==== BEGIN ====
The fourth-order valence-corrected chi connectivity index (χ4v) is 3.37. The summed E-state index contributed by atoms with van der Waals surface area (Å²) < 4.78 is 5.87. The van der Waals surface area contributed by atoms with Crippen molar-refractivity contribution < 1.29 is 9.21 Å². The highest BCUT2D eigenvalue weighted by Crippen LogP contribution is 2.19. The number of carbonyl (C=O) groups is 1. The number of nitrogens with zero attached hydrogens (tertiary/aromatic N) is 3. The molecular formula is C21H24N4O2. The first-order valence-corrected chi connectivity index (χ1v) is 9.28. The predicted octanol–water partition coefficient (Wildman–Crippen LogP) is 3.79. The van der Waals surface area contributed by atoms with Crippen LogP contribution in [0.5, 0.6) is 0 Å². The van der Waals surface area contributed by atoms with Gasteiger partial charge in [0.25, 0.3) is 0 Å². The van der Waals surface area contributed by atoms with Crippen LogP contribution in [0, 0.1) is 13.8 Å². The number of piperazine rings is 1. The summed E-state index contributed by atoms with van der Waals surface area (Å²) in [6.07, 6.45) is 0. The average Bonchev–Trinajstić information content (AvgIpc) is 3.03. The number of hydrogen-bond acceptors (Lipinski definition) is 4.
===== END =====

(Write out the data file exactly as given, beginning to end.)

The fourth-order valence-corrected chi connectivity index (χ4v) is 3.37. The summed E-state index contributed by atoms with van der Waals surface area (Å²) < 4.78 is 5.87. The van der Waals surface area contributed by atoms with Crippen molar-refractivity contribution < 1.29 is 9.21 Å². The highest BCUT2D eigenvalue weighted by Crippen LogP contribution is 2.19. The number of carbonyl (C=O) groups is 1. The number of nitrogens with zero attached hydrogens (tertiary/aromatic N) is 3. The molecular formula is C21H24N4O2. The first-order valence-corrected chi connectivity index (χ1v) is 9.28. The predicted octanol–water partition coefficient (Wildman–Crippen LogP) is 3.79. The van der Waals surface area contributed by atoms with Crippen LogP contribution in [0.5, 0.6) is 0 Å². The van der Waals surface area contributed by atoms with Gasteiger partial charge in [0.25, 0.3) is 0 Å². The van der Waals surface area contributed by atoms with Crippen LogP contribution in [0, 0.1) is 13.8 Å². The number of piperazine rings is 1. The summed E-state index contributed by atoms with van der Waals surface area (Å²) in [6.07, 6.45) is 0. The average Bonchev–Trinajstić information content (AvgIpc) is 3.03. The number of hydrogen-bond acceptors (Lipinski definition) is 4.